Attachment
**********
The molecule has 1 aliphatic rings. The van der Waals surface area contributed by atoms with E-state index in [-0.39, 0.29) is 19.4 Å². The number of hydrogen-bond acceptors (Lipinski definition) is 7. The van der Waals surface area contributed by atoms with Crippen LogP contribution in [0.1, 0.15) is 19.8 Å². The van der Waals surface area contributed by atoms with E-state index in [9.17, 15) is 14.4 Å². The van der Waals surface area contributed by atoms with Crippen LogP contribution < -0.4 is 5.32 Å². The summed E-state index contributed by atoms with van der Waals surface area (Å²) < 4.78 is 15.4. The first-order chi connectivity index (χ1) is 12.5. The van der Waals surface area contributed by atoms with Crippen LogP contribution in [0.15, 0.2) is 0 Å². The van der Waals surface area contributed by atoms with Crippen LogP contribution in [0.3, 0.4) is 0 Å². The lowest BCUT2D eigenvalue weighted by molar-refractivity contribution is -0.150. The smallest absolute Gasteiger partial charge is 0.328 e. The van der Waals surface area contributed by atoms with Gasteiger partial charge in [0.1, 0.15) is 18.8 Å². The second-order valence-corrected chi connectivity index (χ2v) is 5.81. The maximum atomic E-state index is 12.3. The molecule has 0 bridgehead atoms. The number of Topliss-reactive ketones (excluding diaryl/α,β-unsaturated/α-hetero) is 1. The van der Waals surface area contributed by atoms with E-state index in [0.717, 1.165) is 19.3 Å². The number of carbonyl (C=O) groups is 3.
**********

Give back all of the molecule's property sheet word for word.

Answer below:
The molecule has 1 aliphatic rings. The van der Waals surface area contributed by atoms with E-state index in [-0.39, 0.29) is 19.4 Å². The number of hydrogen-bond acceptors (Lipinski definition) is 7. The van der Waals surface area contributed by atoms with Crippen LogP contribution in [0.1, 0.15) is 19.8 Å². The van der Waals surface area contributed by atoms with E-state index in [9.17, 15) is 14.4 Å². The van der Waals surface area contributed by atoms with Crippen LogP contribution < -0.4 is 5.32 Å². The summed E-state index contributed by atoms with van der Waals surface area (Å²) < 4.78 is 15.4. The first-order chi connectivity index (χ1) is 12.5. The van der Waals surface area contributed by atoms with Crippen LogP contribution in [0.15, 0.2) is 0 Å². The van der Waals surface area contributed by atoms with Crippen LogP contribution in [0.3, 0.4) is 0 Å². The lowest BCUT2D eigenvalue weighted by molar-refractivity contribution is -0.150. The smallest absolute Gasteiger partial charge is 0.328 e. The van der Waals surface area contributed by atoms with Gasteiger partial charge in [0.1, 0.15) is 18.8 Å². The second-order valence-corrected chi connectivity index (χ2v) is 5.81. The maximum atomic E-state index is 12.3. The molecule has 0 bridgehead atoms. The number of Topliss-reactive ketones (excluding diaryl/α,β-unsaturated/α-hetero) is 1. The van der Waals surface area contributed by atoms with E-state index in [0.717, 1.165) is 19.3 Å². The number of carbonyl (C=O) groups is 3.